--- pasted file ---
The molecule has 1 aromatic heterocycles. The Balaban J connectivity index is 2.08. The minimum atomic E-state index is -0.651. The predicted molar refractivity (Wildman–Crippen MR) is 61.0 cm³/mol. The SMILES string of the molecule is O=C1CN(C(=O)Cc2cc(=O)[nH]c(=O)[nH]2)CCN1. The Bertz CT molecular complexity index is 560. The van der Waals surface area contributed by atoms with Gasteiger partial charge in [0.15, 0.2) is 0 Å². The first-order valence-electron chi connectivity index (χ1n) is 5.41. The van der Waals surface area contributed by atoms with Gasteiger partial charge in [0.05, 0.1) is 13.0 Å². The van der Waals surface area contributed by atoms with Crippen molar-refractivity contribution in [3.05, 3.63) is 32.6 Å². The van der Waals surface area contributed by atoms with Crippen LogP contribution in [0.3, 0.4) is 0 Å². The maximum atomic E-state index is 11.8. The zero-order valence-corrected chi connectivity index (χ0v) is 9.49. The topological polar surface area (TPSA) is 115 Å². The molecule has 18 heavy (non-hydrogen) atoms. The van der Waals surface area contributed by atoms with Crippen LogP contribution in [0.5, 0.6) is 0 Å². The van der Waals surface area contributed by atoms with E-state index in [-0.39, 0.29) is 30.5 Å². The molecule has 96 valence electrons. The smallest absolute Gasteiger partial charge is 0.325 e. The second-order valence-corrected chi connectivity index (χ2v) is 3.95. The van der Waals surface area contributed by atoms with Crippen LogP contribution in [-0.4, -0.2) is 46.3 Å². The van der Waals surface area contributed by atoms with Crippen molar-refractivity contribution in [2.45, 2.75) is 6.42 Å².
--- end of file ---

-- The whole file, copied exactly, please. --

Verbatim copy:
The molecule has 1 aromatic heterocycles. The Balaban J connectivity index is 2.08. The minimum atomic E-state index is -0.651. The predicted molar refractivity (Wildman–Crippen MR) is 61.0 cm³/mol. The SMILES string of the molecule is O=C1CN(C(=O)Cc2cc(=O)[nH]c(=O)[nH]2)CCN1. The Bertz CT molecular complexity index is 560. The van der Waals surface area contributed by atoms with Gasteiger partial charge in [0.15, 0.2) is 0 Å². The first-order valence-electron chi connectivity index (χ1n) is 5.41. The van der Waals surface area contributed by atoms with Gasteiger partial charge in [0.05, 0.1) is 13.0 Å². The van der Waals surface area contributed by atoms with Crippen molar-refractivity contribution in [3.05, 3.63) is 32.6 Å². The van der Waals surface area contributed by atoms with Crippen LogP contribution in [0.3, 0.4) is 0 Å². The maximum atomic E-state index is 11.8. The zero-order valence-corrected chi connectivity index (χ0v) is 9.49. The topological polar surface area (TPSA) is 115 Å². The molecule has 18 heavy (non-hydrogen) atoms. The van der Waals surface area contributed by atoms with Crippen LogP contribution in [0.5, 0.6) is 0 Å². The van der Waals surface area contributed by atoms with E-state index in [-0.39, 0.29) is 30.5 Å². The molecule has 96 valence electrons. The smallest absolute Gasteiger partial charge is 0.325 e. The second-order valence-corrected chi connectivity index (χ2v) is 3.95. The van der Waals surface area contributed by atoms with Crippen LogP contribution in [-0.4, -0.2) is 46.3 Å². The van der Waals surface area contributed by atoms with Crippen molar-refractivity contribution in [2.45, 2.75) is 6.42 Å².